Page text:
Leptospirosis is a worldwide zoonotic disease, but feline leptospirosis is rarely reported. This study aimed to investigate Leptospira spp. prevalence in cats from southern Italy, evaluating risk factors, clinical findings and laboratory data associated with infection.
Researchers analyzed the serum of 112 cats by microscopic agglutination test (MAT), detecting anti-Leptospira antibodies against 14 pathogenic serovars. Blood and urine samples were tested by a real-time polymerase chain reaction targeting the lipL32 gene of pathogenic Leptospira.
Antibodies against serovars Poi, Bratislava, Arborea, Ballum, Pomona and Lora were detected in 15% or 17 of 111 cats. The research team found Leptospira spp. DNA in three percent of blood samples and nine percent of urine samples.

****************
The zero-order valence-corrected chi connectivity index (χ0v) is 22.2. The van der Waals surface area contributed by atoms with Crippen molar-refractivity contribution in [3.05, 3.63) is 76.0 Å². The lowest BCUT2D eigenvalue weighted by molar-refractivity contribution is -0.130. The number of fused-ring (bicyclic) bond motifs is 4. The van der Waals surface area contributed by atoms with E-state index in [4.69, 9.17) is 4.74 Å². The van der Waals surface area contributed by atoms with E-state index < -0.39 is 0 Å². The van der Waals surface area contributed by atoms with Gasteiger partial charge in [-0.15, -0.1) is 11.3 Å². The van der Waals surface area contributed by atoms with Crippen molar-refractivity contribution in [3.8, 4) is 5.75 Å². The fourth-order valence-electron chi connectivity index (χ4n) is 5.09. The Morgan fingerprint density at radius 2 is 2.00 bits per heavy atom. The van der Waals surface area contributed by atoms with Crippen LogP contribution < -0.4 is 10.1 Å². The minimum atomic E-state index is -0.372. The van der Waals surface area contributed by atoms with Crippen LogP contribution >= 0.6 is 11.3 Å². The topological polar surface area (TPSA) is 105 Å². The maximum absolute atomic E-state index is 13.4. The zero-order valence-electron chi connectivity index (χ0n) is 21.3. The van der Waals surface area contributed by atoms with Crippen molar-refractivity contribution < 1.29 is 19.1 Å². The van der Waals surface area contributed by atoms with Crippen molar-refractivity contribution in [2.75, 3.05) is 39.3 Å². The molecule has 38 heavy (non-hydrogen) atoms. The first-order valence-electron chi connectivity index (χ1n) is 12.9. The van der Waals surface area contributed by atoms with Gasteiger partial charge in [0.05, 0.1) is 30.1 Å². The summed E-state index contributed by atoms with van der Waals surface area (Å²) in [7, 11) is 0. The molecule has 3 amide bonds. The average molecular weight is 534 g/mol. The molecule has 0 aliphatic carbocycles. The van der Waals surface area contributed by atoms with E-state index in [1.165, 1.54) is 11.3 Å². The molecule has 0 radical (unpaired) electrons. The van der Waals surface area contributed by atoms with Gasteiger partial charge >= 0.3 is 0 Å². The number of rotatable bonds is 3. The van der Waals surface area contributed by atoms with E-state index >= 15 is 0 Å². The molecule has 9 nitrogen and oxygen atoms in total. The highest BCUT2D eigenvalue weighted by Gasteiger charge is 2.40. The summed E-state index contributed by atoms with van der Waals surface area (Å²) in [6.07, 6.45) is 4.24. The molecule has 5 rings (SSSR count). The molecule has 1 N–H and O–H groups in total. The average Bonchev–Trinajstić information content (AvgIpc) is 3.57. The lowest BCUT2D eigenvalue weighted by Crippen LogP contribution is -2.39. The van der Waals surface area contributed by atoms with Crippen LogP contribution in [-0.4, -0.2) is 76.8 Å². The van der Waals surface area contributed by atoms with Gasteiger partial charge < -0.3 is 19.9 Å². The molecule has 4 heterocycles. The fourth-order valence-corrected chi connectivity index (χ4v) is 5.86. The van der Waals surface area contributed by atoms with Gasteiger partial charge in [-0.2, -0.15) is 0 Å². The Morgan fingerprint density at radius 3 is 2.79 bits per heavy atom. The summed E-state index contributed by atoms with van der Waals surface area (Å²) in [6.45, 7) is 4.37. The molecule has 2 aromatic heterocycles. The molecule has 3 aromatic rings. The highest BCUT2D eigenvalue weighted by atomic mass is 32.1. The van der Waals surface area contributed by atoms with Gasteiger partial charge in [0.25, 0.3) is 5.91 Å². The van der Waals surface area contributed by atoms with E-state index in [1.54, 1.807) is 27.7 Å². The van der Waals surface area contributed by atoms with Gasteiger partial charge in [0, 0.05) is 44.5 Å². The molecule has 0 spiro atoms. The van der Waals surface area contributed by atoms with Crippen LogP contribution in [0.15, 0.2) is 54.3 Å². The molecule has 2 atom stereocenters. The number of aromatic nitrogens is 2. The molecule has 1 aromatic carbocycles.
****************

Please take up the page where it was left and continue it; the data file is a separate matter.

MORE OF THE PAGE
The spring season was the only risk factor for urinary Leptospira DNA shedding. Laboratory abnormalities significantly associated or correlated with Leptospira spp. positivity were anemia, monocytosis, neutrophilia, eosinopenia, increased alanine aminotransferase activity, hypoalbuminemia and hyperglobulinemia.
The researchers concluded that in the investigated areas, cats are frequently infected by Leptospira spp. and can represent an additional reservoir or sentinel for a risk of infection. Moreover, some laboratory changes could be compatible with a pathogenic effect of Leptospira spp. in the feline host.
Giulia Donato, et al. “Leptospira spp. Prevalence in Cats from Southern Italy with Evaluation of Risk Factors for Exposure and Clinical Findings in Infected Cats.” Pathogens. 2022 Sep 30;11(10):1129. doi: 10.3390/pathogens11101129.